Publication Date

Spring 2022

Degree Type


Degree Name

Master of Science (MS)


Nutrition, Food Science and Packaging


John Gieng

Subject Areas

Food science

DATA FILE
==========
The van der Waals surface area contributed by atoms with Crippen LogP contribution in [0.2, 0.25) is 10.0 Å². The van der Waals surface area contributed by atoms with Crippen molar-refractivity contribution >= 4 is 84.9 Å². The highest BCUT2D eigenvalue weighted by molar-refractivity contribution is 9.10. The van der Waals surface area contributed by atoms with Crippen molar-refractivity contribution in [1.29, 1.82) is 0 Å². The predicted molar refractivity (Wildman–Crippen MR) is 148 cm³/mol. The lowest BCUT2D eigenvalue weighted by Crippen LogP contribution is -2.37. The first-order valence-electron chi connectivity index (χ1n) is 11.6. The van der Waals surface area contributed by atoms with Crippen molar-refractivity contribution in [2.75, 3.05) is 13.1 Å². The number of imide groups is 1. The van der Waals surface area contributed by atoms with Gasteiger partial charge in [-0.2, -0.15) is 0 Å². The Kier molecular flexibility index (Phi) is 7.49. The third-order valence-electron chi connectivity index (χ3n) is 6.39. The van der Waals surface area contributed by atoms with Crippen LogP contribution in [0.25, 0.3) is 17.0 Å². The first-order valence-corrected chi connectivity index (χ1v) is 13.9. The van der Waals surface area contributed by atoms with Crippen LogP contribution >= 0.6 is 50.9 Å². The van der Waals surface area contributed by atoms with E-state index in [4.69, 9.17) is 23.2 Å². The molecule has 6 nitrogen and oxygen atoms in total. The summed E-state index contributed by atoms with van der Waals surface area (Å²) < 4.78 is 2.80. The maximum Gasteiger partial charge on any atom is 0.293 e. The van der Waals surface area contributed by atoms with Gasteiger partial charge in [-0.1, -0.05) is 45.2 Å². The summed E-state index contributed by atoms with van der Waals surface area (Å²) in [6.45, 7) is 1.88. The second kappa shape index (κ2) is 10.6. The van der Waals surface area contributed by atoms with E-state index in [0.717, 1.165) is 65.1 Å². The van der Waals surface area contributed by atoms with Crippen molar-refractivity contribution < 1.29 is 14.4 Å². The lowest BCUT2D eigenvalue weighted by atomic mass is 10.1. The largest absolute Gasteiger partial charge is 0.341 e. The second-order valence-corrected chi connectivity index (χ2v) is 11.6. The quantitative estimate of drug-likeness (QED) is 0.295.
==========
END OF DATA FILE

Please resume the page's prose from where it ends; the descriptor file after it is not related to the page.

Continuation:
Cardiovascular Disease (CVD) is the most common cause of mortality in the world affecting people from all backgrounds. There is abundant evidence supporting diet affecting the risk for CVD. The consumption of fruits and vegetables is inversely related to CVD risk factors, likely due to their content of phenolic compounds. Although stone fruits contain high quantities of phenolic compounds, it remains unclear if their intake is associated with CVD risk. In this study, data from the National Health and Nutrition Examination Survey 2017-2018 were used to estimate the consumption level of stone fruits and whether it was associated with CVD biomarkers: high sensitivity C-reactive protein, triglycerides, high-density lipoprotein, and low-density lipoprotein across 3 levels of consumption (0, <1, >1 serving/day). Other variables assessed included education, poverty index, alcohol consumption, sedentary activity, smoking, and diet. Data were analyzed using the IBM SPSS Complex Samples software to account for weighting. A total of 2,110 subjects were included in the analysis. No associations between stone fruits consumption level and the CVD biomarkers were observed (all p>0.05). However, some secondary variables were associated: education (p<0.001), poverty index (p=0.013), alcohol consumption (p=0.004), sedentary activity (p<0.001), smoking (p=0.001), and fiber intake (p=0.002). More research on a larger sample using individual stone fruits and accounting for confounding factors are needed to determine if there is an association between their consumption and CVD risk.